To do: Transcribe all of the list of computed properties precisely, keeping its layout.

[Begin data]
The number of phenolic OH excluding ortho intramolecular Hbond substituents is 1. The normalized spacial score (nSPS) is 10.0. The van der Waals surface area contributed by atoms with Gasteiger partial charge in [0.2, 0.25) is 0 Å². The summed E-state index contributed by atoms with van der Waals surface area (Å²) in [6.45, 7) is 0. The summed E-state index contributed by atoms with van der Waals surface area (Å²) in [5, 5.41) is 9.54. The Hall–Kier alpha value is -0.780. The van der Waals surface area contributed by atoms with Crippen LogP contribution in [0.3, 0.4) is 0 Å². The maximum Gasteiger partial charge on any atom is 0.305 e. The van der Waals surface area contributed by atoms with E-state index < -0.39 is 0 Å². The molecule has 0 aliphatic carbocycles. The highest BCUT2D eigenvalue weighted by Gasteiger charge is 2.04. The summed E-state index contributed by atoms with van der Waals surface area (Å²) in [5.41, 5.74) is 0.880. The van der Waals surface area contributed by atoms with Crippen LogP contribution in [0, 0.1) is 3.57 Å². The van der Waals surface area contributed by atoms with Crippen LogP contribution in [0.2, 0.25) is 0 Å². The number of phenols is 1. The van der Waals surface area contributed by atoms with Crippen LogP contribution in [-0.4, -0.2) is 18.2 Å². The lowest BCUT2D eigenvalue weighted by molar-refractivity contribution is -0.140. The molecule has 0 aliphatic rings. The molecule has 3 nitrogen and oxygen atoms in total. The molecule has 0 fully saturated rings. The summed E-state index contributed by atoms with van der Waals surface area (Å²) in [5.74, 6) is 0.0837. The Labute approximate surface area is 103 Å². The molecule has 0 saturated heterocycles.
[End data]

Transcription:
The number of phenolic OH excluding ortho intramolecular Hbond substituents is 1. The normalized spacial score (nSPS) is 10.0. The van der Waals surface area contributed by atoms with Gasteiger partial charge in [0.2, 0.25) is 0 Å². The summed E-state index contributed by atoms with van der Waals surface area (Å²) in [6.45, 7) is 0. The summed E-state index contributed by atoms with van der Waals surface area (Å²) in [5, 5.41) is 9.54. The Hall–Kier alpha value is -0.780. The van der Waals surface area contributed by atoms with Crippen LogP contribution in [0.3, 0.4) is 0 Å². The maximum Gasteiger partial charge on any atom is 0.305 e. The van der Waals surface area contributed by atoms with E-state index < -0.39 is 0 Å². The molecule has 0 aliphatic carbocycles. The highest BCUT2D eigenvalue weighted by Gasteiger charge is 2.04. The summed E-state index contributed by atoms with van der Waals surface area (Å²) in [5.41, 5.74) is 0.880. The van der Waals surface area contributed by atoms with Crippen LogP contribution in [0, 0.1) is 3.57 Å². The van der Waals surface area contributed by atoms with Crippen LogP contribution in [0.2, 0.25) is 0 Å². The number of phenols is 1. The van der Waals surface area contributed by atoms with Crippen LogP contribution in [-0.4, -0.2) is 18.2 Å². The lowest BCUT2D eigenvalue weighted by molar-refractivity contribution is -0.140. The molecule has 0 aliphatic rings. The molecule has 3 nitrogen and oxygen atoms in total. The molecule has 0 fully saturated rings. The summed E-state index contributed by atoms with van der Waals surface area (Å²) in [5.74, 6) is 0.0837. The Labute approximate surface area is 103 Å². The molecule has 0 saturated heterocycles.